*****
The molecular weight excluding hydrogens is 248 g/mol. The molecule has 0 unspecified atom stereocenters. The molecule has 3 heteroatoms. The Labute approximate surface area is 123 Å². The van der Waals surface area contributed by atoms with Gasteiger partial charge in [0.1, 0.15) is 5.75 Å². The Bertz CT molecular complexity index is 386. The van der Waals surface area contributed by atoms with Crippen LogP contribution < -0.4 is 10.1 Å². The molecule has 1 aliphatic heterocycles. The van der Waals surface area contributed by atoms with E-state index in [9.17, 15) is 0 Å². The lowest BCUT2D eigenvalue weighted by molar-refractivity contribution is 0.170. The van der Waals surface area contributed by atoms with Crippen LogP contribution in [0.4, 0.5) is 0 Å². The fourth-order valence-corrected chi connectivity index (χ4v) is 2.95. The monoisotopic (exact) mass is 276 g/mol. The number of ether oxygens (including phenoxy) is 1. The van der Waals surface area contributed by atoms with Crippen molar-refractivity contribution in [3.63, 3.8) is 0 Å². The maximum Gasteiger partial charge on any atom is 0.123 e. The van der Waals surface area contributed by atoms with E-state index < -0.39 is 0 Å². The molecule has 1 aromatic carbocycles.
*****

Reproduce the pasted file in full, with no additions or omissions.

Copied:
The molecular weight excluding hydrogens is 248 g/mol. The molecule has 0 unspecified atom stereocenters. The molecule has 3 heteroatoms. The Labute approximate surface area is 123 Å². The van der Waals surface area contributed by atoms with Gasteiger partial charge in [0.1, 0.15) is 5.75 Å². The Bertz CT molecular complexity index is 386. The van der Waals surface area contributed by atoms with Crippen LogP contribution < -0.4 is 10.1 Å². The molecule has 1 aliphatic heterocycles. The van der Waals surface area contributed by atoms with E-state index in [9.17, 15) is 0 Å². The lowest BCUT2D eigenvalue weighted by molar-refractivity contribution is 0.170. The van der Waals surface area contributed by atoms with Crippen LogP contribution in [0.4, 0.5) is 0 Å². The fourth-order valence-corrected chi connectivity index (χ4v) is 2.95. The monoisotopic (exact) mass is 276 g/mol. The number of ether oxygens (including phenoxy) is 1. The van der Waals surface area contributed by atoms with Crippen molar-refractivity contribution in [3.63, 3.8) is 0 Å². The maximum Gasteiger partial charge on any atom is 0.123 e. The van der Waals surface area contributed by atoms with E-state index < -0.39 is 0 Å². The molecule has 1 aromatic carbocycles.